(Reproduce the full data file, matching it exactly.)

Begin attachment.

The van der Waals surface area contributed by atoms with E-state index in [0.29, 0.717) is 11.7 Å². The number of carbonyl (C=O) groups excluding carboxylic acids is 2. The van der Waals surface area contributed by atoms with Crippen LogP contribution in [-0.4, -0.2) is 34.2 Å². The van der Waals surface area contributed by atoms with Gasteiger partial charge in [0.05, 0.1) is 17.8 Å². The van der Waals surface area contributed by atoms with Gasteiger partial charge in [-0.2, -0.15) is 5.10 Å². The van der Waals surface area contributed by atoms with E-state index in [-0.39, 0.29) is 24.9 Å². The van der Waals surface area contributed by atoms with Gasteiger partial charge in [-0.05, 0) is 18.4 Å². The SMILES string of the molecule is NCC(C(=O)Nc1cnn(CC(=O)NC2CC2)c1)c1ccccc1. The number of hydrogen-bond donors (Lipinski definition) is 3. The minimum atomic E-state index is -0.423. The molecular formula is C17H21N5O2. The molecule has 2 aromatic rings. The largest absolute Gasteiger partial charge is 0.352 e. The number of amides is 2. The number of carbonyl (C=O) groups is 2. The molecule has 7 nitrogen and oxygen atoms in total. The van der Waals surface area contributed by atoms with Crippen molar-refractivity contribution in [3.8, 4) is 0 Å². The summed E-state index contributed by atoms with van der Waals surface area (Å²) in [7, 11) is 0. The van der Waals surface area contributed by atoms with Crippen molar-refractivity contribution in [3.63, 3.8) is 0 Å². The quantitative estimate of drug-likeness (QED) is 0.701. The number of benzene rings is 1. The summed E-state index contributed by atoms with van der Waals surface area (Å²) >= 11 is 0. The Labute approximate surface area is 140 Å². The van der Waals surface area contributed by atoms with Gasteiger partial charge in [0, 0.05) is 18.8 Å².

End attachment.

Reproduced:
The van der Waals surface area contributed by atoms with E-state index in [0.29, 0.717) is 11.7 Å². The number of carbonyl (C=O) groups excluding carboxylic acids is 2. The van der Waals surface area contributed by atoms with Crippen LogP contribution in [-0.4, -0.2) is 34.2 Å². The van der Waals surface area contributed by atoms with Gasteiger partial charge in [0.05, 0.1) is 17.8 Å². The van der Waals surface area contributed by atoms with Gasteiger partial charge in [-0.2, -0.15) is 5.10 Å². The van der Waals surface area contributed by atoms with E-state index in [-0.39, 0.29) is 24.9 Å². The van der Waals surface area contributed by atoms with Gasteiger partial charge in [-0.05, 0) is 18.4 Å². The SMILES string of the molecule is NCC(C(=O)Nc1cnn(CC(=O)NC2CC2)c1)c1ccccc1. The number of hydrogen-bond donors (Lipinski definition) is 3. The minimum atomic E-state index is -0.423. The molecular formula is C17H21N5O2. The molecule has 2 aromatic rings. The largest absolute Gasteiger partial charge is 0.352 e. The number of amides is 2. The number of carbonyl (C=O) groups is 2. The molecule has 7 nitrogen and oxygen atoms in total. The van der Waals surface area contributed by atoms with Crippen molar-refractivity contribution in [3.8, 4) is 0 Å². The summed E-state index contributed by atoms with van der Waals surface area (Å²) in [7, 11) is 0. The van der Waals surface area contributed by atoms with Crippen molar-refractivity contribution in [3.63, 3.8) is 0 Å². The quantitative estimate of drug-likeness (QED) is 0.701. The number of benzene rings is 1. The summed E-state index contributed by atoms with van der Waals surface area (Å²) >= 11 is 0. The Labute approximate surface area is 140 Å². The van der Waals surface area contributed by atoms with Gasteiger partial charge in [0, 0.05) is 18.8 Å².